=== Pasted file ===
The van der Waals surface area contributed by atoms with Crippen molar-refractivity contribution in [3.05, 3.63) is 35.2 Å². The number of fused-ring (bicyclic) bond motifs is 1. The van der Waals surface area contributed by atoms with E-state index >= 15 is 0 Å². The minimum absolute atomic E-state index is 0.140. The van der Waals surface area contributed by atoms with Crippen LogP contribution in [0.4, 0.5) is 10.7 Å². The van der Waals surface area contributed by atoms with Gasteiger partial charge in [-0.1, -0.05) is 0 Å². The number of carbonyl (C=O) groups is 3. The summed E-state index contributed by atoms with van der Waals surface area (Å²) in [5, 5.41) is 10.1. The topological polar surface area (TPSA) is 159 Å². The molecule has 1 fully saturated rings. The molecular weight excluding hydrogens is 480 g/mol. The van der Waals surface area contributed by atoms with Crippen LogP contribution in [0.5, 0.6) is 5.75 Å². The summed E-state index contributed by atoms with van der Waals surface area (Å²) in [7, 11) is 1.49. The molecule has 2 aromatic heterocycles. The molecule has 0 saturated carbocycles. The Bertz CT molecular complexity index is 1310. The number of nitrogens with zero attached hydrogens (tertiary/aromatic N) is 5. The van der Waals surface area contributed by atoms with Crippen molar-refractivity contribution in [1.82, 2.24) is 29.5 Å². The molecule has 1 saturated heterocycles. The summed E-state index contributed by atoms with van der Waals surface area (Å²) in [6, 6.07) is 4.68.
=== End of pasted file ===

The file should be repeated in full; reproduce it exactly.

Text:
The van der Waals surface area contributed by atoms with Crippen molar-refractivity contribution in [3.05, 3.63) is 35.2 Å². The number of fused-ring (bicyclic) bond motifs is 1. The van der Waals surface area contributed by atoms with E-state index >= 15 is 0 Å². The minimum absolute atomic E-state index is 0.140. The van der Waals surface area contributed by atoms with Crippen LogP contribution in [0.4, 0.5) is 10.7 Å². The van der Waals surface area contributed by atoms with Gasteiger partial charge in [-0.1, -0.05) is 0 Å². The number of carbonyl (C=O) groups is 3. The summed E-state index contributed by atoms with van der Waals surface area (Å²) in [5, 5.41) is 10.1. The topological polar surface area (TPSA) is 159 Å². The molecule has 1 fully saturated rings. The molecular weight excluding hydrogens is 480 g/mol. The van der Waals surface area contributed by atoms with Crippen LogP contribution in [0.5, 0.6) is 5.75 Å². The summed E-state index contributed by atoms with van der Waals surface area (Å²) in [7, 11) is 1.49. The molecule has 2 aromatic heterocycles. The molecule has 0 saturated carbocycles. The Bertz CT molecular complexity index is 1310. The number of nitrogens with zero attached hydrogens (tertiary/aromatic N) is 5. The van der Waals surface area contributed by atoms with Crippen molar-refractivity contribution in [1.82, 2.24) is 29.5 Å². The molecule has 1 saturated heterocycles. The summed E-state index contributed by atoms with van der Waals surface area (Å²) in [6, 6.07) is 4.68.